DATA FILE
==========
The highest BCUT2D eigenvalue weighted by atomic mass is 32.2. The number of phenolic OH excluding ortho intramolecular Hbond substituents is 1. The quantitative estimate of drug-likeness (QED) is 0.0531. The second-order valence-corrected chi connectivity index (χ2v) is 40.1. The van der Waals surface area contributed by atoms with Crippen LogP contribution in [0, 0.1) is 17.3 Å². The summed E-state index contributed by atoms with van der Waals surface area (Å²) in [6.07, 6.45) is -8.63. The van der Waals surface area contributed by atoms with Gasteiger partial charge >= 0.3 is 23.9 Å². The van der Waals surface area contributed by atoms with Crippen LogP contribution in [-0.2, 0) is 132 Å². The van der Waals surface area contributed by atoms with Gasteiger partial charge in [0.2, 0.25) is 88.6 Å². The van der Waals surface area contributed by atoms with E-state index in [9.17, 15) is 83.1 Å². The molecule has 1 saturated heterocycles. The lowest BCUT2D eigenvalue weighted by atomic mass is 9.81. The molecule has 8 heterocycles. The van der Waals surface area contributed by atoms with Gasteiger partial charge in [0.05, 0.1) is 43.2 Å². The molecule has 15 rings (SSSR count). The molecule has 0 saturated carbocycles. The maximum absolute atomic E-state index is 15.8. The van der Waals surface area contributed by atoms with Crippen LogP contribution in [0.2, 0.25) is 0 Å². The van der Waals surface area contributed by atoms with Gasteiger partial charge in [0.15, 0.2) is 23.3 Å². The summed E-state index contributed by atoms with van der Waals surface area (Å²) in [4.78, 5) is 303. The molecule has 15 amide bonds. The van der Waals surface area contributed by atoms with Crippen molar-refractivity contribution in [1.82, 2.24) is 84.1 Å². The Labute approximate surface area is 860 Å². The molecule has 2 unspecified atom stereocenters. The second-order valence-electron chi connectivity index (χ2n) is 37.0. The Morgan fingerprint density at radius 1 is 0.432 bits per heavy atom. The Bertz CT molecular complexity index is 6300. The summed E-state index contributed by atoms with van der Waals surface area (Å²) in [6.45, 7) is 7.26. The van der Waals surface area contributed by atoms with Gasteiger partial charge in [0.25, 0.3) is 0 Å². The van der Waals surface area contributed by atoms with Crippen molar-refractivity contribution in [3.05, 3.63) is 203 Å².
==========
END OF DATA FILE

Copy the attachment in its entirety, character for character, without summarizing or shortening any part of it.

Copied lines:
The highest BCUT2D eigenvalue weighted by atomic mass is 32.2. The number of phenolic OH excluding ortho intramolecular Hbond substituents is 1. The quantitative estimate of drug-likeness (QED) is 0.0531. The second-order valence-corrected chi connectivity index (χ2v) is 40.1. The van der Waals surface area contributed by atoms with Crippen LogP contribution in [0, 0.1) is 17.3 Å². The summed E-state index contributed by atoms with van der Waals surface area (Å²) in [6.07, 6.45) is -8.63. The van der Waals surface area contributed by atoms with Gasteiger partial charge >= 0.3 is 23.9 Å². The van der Waals surface area contributed by atoms with Crippen LogP contribution in [-0.2, 0) is 132 Å². The van der Waals surface area contributed by atoms with Gasteiger partial charge in [0.2, 0.25) is 88.6 Å². The van der Waals surface area contributed by atoms with E-state index in [9.17, 15) is 83.1 Å². The molecule has 1 saturated heterocycles. The lowest BCUT2D eigenvalue weighted by atomic mass is 9.81. The molecule has 8 heterocycles. The van der Waals surface area contributed by atoms with Gasteiger partial charge in [0.05, 0.1) is 43.2 Å². The molecule has 15 rings (SSSR count). The molecule has 0 saturated carbocycles. The maximum absolute atomic E-state index is 15.8. The van der Waals surface area contributed by atoms with Crippen LogP contribution in [0.2, 0.25) is 0 Å². The van der Waals surface area contributed by atoms with Gasteiger partial charge in [0.15, 0.2) is 23.3 Å². The summed E-state index contributed by atoms with van der Waals surface area (Å²) in [4.78, 5) is 303. The molecule has 15 amide bonds. The van der Waals surface area contributed by atoms with Crippen molar-refractivity contribution in [1.82, 2.24) is 84.1 Å². The Labute approximate surface area is 860 Å². The molecule has 2 unspecified atom stereocenters. The second-order valence-electron chi connectivity index (χ2n) is 37.0. The Morgan fingerprint density at radius 1 is 0.432 bits per heavy atom. The Bertz CT molecular complexity index is 6300. The summed E-state index contributed by atoms with van der Waals surface area (Å²) in [6.45, 7) is 7.26. The van der Waals surface area contributed by atoms with Gasteiger partial charge in [0.25, 0.3) is 0 Å². The van der Waals surface area contributed by atoms with Crippen molar-refractivity contribution in [3.05, 3.63) is 203 Å².